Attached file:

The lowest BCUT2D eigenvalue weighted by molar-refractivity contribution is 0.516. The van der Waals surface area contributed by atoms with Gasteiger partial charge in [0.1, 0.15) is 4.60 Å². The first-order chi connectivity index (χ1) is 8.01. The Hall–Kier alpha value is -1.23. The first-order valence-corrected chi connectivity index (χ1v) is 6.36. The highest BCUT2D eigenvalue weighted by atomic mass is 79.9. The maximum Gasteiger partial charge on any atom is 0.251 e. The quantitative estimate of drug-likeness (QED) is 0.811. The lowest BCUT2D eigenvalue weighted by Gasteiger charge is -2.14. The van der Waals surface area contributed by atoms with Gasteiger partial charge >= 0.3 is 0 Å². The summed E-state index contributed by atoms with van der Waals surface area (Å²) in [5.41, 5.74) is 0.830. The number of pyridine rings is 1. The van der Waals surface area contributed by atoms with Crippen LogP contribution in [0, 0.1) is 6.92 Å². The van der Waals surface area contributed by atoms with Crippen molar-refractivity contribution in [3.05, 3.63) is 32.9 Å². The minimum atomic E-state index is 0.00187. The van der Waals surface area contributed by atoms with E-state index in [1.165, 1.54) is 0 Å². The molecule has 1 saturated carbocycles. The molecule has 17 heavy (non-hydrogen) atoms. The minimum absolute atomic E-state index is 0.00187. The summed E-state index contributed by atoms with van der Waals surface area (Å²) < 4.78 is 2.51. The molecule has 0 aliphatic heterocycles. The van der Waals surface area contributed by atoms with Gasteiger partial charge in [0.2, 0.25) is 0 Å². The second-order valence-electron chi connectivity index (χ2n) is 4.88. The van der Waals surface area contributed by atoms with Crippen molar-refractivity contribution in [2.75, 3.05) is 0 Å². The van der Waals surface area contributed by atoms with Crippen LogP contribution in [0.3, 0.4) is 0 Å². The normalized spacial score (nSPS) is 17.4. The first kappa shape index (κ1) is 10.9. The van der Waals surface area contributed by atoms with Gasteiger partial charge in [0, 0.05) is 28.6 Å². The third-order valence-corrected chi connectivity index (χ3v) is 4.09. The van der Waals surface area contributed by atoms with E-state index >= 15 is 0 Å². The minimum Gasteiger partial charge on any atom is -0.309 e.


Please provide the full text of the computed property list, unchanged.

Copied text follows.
The lowest BCUT2D eigenvalue weighted by molar-refractivity contribution is 0.516. The van der Waals surface area contributed by atoms with Gasteiger partial charge in [0.1, 0.15) is 4.60 Å². The first-order chi connectivity index (χ1) is 8.01. The Hall–Kier alpha value is -1.23. The first-order valence-corrected chi connectivity index (χ1v) is 6.36. The highest BCUT2D eigenvalue weighted by atomic mass is 79.9. The maximum Gasteiger partial charge on any atom is 0.251 e. The quantitative estimate of drug-likeness (QED) is 0.811. The lowest BCUT2D eigenvalue weighted by Gasteiger charge is -2.14. The van der Waals surface area contributed by atoms with Gasteiger partial charge >= 0.3 is 0 Å². The summed E-state index contributed by atoms with van der Waals surface area (Å²) in [5.41, 5.74) is 0.830. The number of pyridine rings is 1. The van der Waals surface area contributed by atoms with Crippen LogP contribution in [0, 0.1) is 6.92 Å². The van der Waals surface area contributed by atoms with Crippen molar-refractivity contribution in [3.05, 3.63) is 32.9 Å². The minimum atomic E-state index is 0.00187. The van der Waals surface area contributed by atoms with E-state index in [1.165, 1.54) is 0 Å². The molecule has 1 saturated carbocycles. The molecule has 17 heavy (non-hydrogen) atoms. The minimum absolute atomic E-state index is 0.00187. The summed E-state index contributed by atoms with van der Waals surface area (Å²) < 4.78 is 2.51. The molecule has 0 aliphatic heterocycles. The van der Waals surface area contributed by atoms with Gasteiger partial charge in [0.2, 0.25) is 0 Å². The second-order valence-electron chi connectivity index (χ2n) is 4.88. The van der Waals surface area contributed by atoms with Crippen molar-refractivity contribution in [2.75, 3.05) is 0 Å². The van der Waals surface area contributed by atoms with Crippen LogP contribution in [0.3, 0.4) is 0 Å². The normalized spacial score (nSPS) is 17.4. The first kappa shape index (κ1) is 10.9. The van der Waals surface area contributed by atoms with Gasteiger partial charge in [0, 0.05) is 28.6 Å². The third-order valence-corrected chi connectivity index (χ3v) is 4.09. The van der Waals surface area contributed by atoms with E-state index >= 15 is 0 Å². The minimum Gasteiger partial charge on any atom is -0.309 e.